IonTorrent compares very poorly to HiSeq for really high throughput sequencing -- remember the claim is that each run will generate 150Mb (1M reads x ~150nt) of data for $500; HiSeq will generate on the order of (from memory; feel free to dispute with hard data!) 100Gb for $10K -- if you equalize those then Ion Torrent for $10K will generate only 3Gb (20*150Mb) -- about 1/30th the data for the same consumable cost.

    Of course, I've left out equipment amortization from that. If you really use the sequencer flat out, HiSeq should still win (even if Ion comes in at $50K) -- and Ion Torrent will require hourly attention to care-and-feed (the videos I've seen do NOT look automation friendly -- someone snapping a new cartridge in each time), meaning higher labor costs.

    On the other hand, to rapidly turn around small batches (such as amplicons), Ion Torrent will probably win -- it will do that run in an hour vs. around a week for HiSeq. Now, the appropriate comparator is really 454 and even with 454 Jr the Ion Torrent looks good -- a lot of data cheaply, if really long reads aren't critical for you.

    Ion Torrent claimed that next year they would have a chip with about 4X the density. If priced the same (unlikely, but possible) then it's stlll not the price-performance of HiSeq when generating huge amounts of data from a given sample or set of samples with little time pressure.

    Leave a comment:


  • NextGenSeq
    replied
    The HiSeq is backordered for so long maybe people should just cancel their order and wait for this?

    Leave a comment:


  • greigite
    replied
    The projected price of the Ion Torrent used to be 50K- now it is "less than 100K" in the new press releases...wait till we see the reagent costs!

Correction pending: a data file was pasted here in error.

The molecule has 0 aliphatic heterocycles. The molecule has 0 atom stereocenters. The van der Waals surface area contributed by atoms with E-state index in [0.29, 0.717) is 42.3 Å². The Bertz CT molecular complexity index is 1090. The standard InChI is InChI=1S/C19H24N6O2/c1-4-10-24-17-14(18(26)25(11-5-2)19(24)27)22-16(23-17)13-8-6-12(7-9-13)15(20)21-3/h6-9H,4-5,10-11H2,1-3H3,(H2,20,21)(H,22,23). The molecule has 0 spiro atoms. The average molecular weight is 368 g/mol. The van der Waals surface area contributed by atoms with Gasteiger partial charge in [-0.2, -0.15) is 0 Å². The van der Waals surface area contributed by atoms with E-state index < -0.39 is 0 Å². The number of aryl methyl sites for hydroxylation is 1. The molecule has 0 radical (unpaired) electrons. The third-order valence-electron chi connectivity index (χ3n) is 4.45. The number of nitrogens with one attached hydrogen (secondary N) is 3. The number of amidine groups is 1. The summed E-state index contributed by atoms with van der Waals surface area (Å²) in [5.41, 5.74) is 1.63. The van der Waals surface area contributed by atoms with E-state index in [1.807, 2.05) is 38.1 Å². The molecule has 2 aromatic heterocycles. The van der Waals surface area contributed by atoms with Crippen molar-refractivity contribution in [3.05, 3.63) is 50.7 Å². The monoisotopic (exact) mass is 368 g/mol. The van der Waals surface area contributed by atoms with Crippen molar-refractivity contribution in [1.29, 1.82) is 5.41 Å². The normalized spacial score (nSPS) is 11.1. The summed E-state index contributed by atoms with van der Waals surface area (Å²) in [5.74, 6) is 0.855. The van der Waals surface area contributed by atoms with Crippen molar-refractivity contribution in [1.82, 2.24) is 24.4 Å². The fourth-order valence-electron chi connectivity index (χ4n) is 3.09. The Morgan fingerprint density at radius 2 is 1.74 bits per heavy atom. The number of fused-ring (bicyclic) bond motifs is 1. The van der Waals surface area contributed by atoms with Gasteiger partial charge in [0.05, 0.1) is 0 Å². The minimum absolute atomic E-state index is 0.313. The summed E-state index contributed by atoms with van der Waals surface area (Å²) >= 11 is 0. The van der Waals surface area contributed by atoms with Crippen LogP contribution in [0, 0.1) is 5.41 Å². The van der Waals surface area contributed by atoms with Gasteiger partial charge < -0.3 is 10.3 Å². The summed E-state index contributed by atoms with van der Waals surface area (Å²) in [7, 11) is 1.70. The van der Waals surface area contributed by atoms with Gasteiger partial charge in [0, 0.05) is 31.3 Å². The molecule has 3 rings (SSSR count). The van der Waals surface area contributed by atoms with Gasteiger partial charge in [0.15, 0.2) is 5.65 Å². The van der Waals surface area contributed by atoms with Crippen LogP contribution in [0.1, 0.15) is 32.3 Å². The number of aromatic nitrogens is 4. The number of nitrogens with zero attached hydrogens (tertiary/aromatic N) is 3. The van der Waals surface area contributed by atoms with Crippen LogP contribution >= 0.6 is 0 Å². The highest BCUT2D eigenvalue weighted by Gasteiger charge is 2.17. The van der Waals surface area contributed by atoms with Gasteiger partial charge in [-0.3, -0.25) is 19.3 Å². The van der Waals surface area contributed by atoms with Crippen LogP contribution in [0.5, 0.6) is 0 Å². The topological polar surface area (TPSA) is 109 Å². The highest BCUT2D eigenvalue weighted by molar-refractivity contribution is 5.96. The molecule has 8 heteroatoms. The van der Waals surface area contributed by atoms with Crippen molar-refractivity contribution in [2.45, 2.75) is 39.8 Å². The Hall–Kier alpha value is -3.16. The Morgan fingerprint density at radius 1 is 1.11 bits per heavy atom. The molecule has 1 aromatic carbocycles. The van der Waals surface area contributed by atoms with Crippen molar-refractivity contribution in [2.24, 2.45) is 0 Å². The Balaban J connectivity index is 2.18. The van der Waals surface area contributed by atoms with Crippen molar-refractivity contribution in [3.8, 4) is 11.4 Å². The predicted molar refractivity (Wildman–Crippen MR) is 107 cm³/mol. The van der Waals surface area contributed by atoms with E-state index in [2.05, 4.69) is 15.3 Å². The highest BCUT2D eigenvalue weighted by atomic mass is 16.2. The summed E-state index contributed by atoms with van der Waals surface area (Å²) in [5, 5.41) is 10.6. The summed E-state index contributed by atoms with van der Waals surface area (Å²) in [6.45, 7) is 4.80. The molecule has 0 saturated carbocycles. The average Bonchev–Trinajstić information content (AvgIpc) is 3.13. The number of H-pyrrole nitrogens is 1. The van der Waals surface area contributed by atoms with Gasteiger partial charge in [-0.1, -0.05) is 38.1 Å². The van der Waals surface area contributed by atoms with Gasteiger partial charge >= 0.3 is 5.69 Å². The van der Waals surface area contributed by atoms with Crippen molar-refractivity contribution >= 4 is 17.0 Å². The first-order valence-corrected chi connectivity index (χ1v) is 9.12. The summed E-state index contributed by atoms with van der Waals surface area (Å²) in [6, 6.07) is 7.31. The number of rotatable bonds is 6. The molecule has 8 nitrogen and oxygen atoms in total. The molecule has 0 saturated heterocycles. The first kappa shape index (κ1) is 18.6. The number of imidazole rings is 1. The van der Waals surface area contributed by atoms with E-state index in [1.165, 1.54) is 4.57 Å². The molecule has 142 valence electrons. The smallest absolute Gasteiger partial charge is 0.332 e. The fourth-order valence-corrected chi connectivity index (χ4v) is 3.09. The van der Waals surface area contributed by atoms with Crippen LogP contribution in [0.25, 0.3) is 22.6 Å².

Leave a comment:


  • janejane
    replied
    Will the current NGS products soon be replaced or are the new instruments just additive to the market?

    Leave a comment:


  • Zigster
    replied
    i posted some of my thoughts about the future of Ion Torrent, with an emphasis on clinical applications here:

    Leave a comment:


  • NextGenSeq
    replied
    Competition would have brought down prices. Too bad that LIFE is buying everything now. They and Illumina can basically price gouge.

    Leave a comment:


  • Zigster
    replied
    The 454 story is more convoluted. Rothberg had already left Curagen by 2007 to purse other interests. Roche was only a minority investor in the beginning. Then Curagen, having no idea how to run a sequencer company and figuring there was more promise in their drug pipeline (that eventually went nowhere), basically asked Roche what they'd like to pay for the remainder of 454, which turned out to be a paltry $152M.

    All the investors who were into CRGN for 454 sold out immediately, and the stock plummeted.

    Leave a comment:


  • kmcarr
    replied
    I don't think it is that shocking. This is similar to what Jonathan Rothberg (Ion Torrent founder & CEO) did when he founded 454. He developed the technology to the point it was ready to go into commercial production and sold out to a company with the resources make that happen.

    Leave a comment:


  • KevinLam
    replied
    I had a shock as well. totally didn't see it coming though i should have..
    Ion Torrent seems to be in direct competition with their SOLID PI system.

    Leave a comment:


  • Zigster
    replied
    that is unreal
    right out of the gate

    Leave a comment: